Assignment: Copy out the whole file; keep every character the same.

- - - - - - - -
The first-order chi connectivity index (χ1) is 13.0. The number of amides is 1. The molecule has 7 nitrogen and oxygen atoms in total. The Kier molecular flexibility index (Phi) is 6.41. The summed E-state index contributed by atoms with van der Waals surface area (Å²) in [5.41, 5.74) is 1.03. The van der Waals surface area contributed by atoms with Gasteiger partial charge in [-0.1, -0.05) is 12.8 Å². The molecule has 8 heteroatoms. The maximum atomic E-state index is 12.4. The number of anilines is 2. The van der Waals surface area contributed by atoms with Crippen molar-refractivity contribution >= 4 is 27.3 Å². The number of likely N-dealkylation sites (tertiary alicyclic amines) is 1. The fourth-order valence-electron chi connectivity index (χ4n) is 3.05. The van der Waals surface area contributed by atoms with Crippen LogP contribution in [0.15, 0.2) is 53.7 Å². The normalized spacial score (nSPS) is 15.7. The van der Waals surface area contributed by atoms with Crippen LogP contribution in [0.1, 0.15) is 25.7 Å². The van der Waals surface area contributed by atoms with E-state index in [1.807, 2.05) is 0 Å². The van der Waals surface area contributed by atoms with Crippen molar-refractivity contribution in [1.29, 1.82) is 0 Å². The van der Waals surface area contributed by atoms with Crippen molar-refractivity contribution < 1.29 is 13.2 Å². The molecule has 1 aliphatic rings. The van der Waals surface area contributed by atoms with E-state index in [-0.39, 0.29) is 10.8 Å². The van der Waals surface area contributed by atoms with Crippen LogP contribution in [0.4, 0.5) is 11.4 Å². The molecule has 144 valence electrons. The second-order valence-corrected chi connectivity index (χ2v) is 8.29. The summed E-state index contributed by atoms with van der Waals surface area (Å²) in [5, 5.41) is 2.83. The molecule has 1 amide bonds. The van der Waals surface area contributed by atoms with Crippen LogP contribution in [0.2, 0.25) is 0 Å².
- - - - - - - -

The first-order chi connectivity index (χ1) is 13.0. The number of amides is 1. The molecule has 7 nitrogen and oxygen atoms in total. The Kier molecular flexibility index (Phi) is 6.41. The summed E-state index contributed by atoms with van der Waals surface area (Å²) in [5.41, 5.74) is 1.03. The van der Waals surface area contributed by atoms with Gasteiger partial charge in [-0.1, -0.05) is 12.8 Å². The molecule has 8 heteroatoms. The maximum atomic E-state index is 12.4. The number of anilines is 2. The van der Waals surface area contributed by atoms with Crippen molar-refractivity contribution >= 4 is 27.3 Å². The number of likely N-dealkylation sites (tertiary alicyclic amines) is 1. The fourth-order valence-electron chi connectivity index (χ4n) is 3.05. The van der Waals surface area contributed by atoms with Crippen LogP contribution in [0.15, 0.2) is 53.7 Å². The normalized spacial score (nSPS) is 15.7. The van der Waals surface area contributed by atoms with Crippen LogP contribution in [0.1, 0.15) is 25.7 Å². The van der Waals surface area contributed by atoms with E-state index in [1.807, 2.05) is 0 Å². The van der Waals surface area contributed by atoms with Crippen molar-refractivity contribution in [1.29, 1.82) is 0 Å². The van der Waals surface area contributed by atoms with Crippen molar-refractivity contribution < 1.29 is 13.2 Å². The molecule has 1 aliphatic rings. The van der Waals surface area contributed by atoms with E-state index in [-0.39, 0.29) is 10.8 Å². The van der Waals surface area contributed by atoms with Crippen LogP contribution in [0.4, 0.5) is 11.4 Å². The molecule has 144 valence electrons. The second-order valence-corrected chi connectivity index (χ2v) is 8.29. The summed E-state index contributed by atoms with van der Waals surface area (Å²) in [5, 5.41) is 2.83. The molecule has 1 amide bonds. The van der Waals surface area contributed by atoms with Crippen LogP contribution in [0.2, 0.25) is 0 Å².